We have introduced the notion of reserved disks within our stack. The idea is to have a disk hierarchy where faster disks on an instance get prioritized over slower disks. The reserved disks are used only when the storage requirements cannot be satisfied by existing disks on the instance. In our case, the SSD disks will be used for regular functioning and the mounted EBS volumes will act as reserved disks.
Reserved Disks and MapReduce (MR) Requirements
Various contexts within the MR framework need to be read and write to local disk storage. A common example is the list of directories specified using mapred.local.dir configuration which is used for storing intermediate data files. The configuration value contains directories residing on low latency and high throughput SSD volumes.
On instances with low local storage, an additional configuration property (local.reserved.dir) can be set to contain a list of directories residing on mounted EBS volumes. These directories are accessed only if the request to read, write or existence check could not be served from the regular volumes. The above arrangement ensures that if there were sufficient space on fast (SSD in our case) volumes, then the high latency EBS volumes are not used.
Additionally, once a job completes, the intermediate data associated with it is cleaned up making the SSD volumes available for other jobs. This reduces access to reserved volumes.
The reserved disks are used in a round-robin scheme for allocation. The last reserved disk on which a file write operation was performed is tracked. The subsequent write request is catered by the next disk in the list having sufficient capacity. This ensures that tasks on the same instance are distributed across volumes and a single volume does not become a bottleneck. The scheme used is similar to the one used by the local directory allocation mechanism within Hadoop (LocalDirAllocator).
Reserved Disks and HDFS
Similar to the above approach, HDFS can be configured to use reserved volumes using the configuration parameter dfs.reserved.dir. The volumes so specified are marked as reserved. The target node selected for placing a block replica uses the reserved disk/EBS volume only if there is insufficient space on disks specified using dfs.data.dir.
The reserved volumes for HDFS follow the regular round-robin scheme. In both cases, it is ensured that a reserved volume is used only if it is healthy.
Auto-scaling Clusters and Reserved Disks
Qubole Hadoop clusters auto-scale based on workload. Since Hadoop workloads generally have uneven spikes, the clusters witness up-scaling and down-scaling activity. As soon as the instance is added to the cluster, the reserved volumes are automatically mounted to the instance and are ready to use. To save additional costs, we plan to delay this process till the disk utilization on the node crosses a certain threshold. When the cluster downscales, the instances within the cluster are terminated. The termination process automatically removes and terminates the EBS volumes mounted (if any) on the instance. As a result, during low load, the cluster runs with a minimum number of instances and hence with a lower number of EBS volumes.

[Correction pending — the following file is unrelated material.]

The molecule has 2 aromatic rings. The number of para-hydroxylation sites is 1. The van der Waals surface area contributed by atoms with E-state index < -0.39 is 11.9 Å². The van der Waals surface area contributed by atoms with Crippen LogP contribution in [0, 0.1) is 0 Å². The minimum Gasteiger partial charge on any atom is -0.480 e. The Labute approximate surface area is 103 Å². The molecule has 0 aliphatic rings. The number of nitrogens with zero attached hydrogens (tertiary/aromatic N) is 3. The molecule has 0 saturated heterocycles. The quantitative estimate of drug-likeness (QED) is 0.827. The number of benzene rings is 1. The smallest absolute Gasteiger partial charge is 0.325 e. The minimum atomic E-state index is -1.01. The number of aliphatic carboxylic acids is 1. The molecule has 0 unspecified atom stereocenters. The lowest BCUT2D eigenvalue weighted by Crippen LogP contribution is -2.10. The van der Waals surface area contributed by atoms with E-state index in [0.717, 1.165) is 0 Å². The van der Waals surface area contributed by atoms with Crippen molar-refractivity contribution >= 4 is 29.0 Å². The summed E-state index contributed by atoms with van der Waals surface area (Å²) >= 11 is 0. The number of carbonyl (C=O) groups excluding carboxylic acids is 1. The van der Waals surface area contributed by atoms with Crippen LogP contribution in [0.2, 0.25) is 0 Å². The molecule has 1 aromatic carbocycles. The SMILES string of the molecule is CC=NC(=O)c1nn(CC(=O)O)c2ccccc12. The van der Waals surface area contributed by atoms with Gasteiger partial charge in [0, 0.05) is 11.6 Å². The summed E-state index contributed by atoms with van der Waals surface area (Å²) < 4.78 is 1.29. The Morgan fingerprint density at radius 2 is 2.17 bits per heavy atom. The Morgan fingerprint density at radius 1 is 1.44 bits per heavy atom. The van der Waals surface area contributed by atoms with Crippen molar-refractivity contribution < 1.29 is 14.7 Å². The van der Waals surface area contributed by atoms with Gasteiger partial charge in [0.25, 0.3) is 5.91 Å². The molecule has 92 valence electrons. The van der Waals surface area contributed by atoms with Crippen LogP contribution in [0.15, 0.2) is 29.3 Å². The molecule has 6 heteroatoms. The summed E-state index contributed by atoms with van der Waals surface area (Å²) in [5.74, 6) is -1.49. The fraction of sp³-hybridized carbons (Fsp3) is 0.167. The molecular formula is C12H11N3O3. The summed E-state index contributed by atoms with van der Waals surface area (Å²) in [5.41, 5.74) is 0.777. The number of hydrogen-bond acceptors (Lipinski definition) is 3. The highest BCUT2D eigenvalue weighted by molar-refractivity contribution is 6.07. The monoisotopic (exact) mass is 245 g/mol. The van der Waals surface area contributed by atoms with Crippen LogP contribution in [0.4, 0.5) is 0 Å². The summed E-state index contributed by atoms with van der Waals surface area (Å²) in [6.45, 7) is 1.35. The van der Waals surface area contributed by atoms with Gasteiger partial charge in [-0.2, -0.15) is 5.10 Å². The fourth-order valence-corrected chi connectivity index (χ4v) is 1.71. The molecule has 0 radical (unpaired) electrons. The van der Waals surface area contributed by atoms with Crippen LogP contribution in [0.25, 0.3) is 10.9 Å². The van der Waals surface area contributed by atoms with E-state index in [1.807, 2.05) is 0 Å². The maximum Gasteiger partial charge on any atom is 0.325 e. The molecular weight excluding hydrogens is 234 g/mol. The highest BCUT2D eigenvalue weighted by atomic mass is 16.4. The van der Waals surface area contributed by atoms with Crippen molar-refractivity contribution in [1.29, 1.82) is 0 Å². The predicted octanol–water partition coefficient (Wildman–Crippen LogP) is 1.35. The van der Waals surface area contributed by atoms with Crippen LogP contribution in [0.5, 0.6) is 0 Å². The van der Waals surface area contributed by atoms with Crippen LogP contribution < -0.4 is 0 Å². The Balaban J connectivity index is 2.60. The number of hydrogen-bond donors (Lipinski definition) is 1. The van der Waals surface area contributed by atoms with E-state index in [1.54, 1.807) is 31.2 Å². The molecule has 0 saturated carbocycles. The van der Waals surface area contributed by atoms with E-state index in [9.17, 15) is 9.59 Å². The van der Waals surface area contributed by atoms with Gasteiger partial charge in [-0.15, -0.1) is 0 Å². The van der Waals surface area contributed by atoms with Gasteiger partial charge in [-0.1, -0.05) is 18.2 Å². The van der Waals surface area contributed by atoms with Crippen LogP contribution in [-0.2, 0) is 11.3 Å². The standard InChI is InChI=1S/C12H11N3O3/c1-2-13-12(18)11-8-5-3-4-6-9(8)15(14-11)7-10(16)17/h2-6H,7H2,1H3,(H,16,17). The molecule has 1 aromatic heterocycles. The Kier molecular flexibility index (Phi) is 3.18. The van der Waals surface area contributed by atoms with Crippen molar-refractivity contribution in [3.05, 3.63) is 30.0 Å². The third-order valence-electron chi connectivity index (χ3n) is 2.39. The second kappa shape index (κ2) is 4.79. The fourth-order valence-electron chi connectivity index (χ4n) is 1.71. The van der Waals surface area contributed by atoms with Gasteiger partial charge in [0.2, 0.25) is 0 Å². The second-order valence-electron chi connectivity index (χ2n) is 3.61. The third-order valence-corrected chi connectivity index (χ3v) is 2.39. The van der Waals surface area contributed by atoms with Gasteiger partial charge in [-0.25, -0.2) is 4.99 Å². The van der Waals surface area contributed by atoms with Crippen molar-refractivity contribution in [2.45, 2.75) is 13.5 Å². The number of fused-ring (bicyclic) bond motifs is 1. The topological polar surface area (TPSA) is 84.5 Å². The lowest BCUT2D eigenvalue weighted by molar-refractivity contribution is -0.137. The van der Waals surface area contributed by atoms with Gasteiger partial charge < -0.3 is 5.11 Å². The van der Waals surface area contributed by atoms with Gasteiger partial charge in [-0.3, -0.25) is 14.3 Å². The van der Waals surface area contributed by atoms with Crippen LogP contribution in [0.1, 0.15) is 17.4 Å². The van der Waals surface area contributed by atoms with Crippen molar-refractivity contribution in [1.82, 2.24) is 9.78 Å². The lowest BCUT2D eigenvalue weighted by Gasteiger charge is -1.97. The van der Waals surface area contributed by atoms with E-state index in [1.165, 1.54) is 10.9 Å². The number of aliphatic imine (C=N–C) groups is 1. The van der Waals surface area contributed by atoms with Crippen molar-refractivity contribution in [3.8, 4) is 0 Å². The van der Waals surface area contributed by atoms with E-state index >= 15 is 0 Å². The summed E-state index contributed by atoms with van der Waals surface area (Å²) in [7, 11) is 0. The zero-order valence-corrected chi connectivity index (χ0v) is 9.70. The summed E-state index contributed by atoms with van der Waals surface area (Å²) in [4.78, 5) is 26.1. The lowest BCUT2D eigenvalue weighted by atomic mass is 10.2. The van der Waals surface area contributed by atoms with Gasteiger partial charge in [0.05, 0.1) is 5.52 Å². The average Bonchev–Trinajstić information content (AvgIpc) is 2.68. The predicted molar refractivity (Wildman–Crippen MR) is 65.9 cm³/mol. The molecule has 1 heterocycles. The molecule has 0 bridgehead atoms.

Configurable Reserved Volumes
On the Qubole platform, using new generation instances, users have the option to use reserved volumes if the data requirement exceeds the local storage available in the cluster.
AWS EBS volumes come in various flavors e.g. magnetic, SSD backed. Users can select the size and type of EBS volumes based on the data and performance requirements.
Reserved Volume Cost Analysis
For a node in a cluster with 100GB EBS reserved volume, the static cost of using reserved volume will be around 17₵ ($0.17) per day. This amounts to less than 2% of the daily cost of c3.2xlarge instances and will be lower for other instances in the family such as c3.4xlarge (0.8%) and c3.8xlarge (0.4%).
The only additional cost is for the I/O operations performed on these volumes which will be proportional to the amount of data stored in the cluster in addition to local instance storage. The additional requests are reasonably priced at $0.05 per 1 million I/O requests.
Using the reserved volume technique with new generation instances, it is possible to achieve 50% better performance for Hadoop jobs with an approximately 17% reduction in costs. Better performance at a lower cost!